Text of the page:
In his exhibition, We All Love Your Life at Red Bull Studios, installation artist George Henry Longly sets out to create a “disorienting, obliquely formal and technological” experience, inspired by a 1976 account of life on the Skylab space station.
And disorienting it is.
Longly has filled the upper floor of Red Bull’s vast space with dispersed technical seeming objects (i.e. a hand reminiscent of a prosthesis, and various bars attached to walls), and two works entitled Rationale, tongue in cheek mantras on mirrored signs that perhaps would aid in surviving life in outer space. The lower floor is dominated by a large-scale looping video installation, featuring, among other visuals, snakes overtaking a desk surface. Structural columns covered in aluminum reiterate Longly’s aim to create a space age experience. The works come together to create an overall sense of being out of one’s element – while the alleged Skylab theme is not terribly pronounced in the installation, a sense of being transported elsewhere, bordering on unease, is.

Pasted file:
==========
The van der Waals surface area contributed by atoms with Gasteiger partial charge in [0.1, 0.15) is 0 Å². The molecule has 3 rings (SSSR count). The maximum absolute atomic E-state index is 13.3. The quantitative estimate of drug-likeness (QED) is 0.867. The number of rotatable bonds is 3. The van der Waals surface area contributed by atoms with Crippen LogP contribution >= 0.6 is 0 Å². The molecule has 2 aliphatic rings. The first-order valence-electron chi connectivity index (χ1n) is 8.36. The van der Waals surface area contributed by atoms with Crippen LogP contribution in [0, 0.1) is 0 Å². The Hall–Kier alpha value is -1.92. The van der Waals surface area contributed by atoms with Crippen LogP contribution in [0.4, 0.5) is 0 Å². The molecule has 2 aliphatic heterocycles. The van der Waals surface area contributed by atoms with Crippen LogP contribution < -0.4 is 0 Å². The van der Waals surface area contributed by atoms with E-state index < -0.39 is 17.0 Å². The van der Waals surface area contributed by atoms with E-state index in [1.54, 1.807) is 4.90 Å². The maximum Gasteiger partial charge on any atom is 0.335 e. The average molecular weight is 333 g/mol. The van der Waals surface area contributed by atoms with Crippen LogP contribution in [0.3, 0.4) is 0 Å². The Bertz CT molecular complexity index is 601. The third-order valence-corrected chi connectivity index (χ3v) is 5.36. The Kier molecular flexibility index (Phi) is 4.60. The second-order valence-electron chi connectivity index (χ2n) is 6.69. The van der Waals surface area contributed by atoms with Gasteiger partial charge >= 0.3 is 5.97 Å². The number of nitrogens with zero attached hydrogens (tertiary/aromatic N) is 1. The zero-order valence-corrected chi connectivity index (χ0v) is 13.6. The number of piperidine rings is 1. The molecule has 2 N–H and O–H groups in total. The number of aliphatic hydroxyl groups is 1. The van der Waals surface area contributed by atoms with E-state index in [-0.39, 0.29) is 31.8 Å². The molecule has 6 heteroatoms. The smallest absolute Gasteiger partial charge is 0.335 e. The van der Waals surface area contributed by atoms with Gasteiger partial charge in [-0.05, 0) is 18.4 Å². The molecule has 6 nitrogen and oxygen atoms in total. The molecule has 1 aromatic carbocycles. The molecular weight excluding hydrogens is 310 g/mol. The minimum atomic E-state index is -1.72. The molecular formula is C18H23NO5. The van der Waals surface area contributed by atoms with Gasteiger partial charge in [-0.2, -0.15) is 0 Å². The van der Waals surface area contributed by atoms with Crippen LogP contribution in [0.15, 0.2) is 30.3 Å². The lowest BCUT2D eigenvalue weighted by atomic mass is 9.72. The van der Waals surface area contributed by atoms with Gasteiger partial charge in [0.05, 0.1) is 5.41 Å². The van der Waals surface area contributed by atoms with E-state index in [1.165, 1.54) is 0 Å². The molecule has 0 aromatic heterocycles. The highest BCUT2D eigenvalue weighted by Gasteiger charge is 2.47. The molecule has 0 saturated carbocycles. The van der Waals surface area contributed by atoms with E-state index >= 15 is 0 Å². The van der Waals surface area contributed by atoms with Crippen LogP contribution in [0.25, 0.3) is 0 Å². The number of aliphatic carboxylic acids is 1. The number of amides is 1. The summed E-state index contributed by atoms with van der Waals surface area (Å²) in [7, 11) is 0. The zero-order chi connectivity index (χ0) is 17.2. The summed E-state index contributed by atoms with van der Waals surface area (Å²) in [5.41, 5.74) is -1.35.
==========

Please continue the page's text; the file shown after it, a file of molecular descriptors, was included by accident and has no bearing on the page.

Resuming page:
Longly does succeed in creating an immersive experience, though challenging, it is one that inspires active engagement with the art in the process of piecing it all together. Conceptual and abstractly formal, at times it is difficult to differentiate where the exhibition begins and ends, but perhaps that is Longly’s intent.
We All Love Your Life at Red Bull Studios
George Henry Longly June 9 – July 31, 2016
220 West 18th street, NYC
Photos by Lance Brewer. Courtesy of Red Bull Studios New York.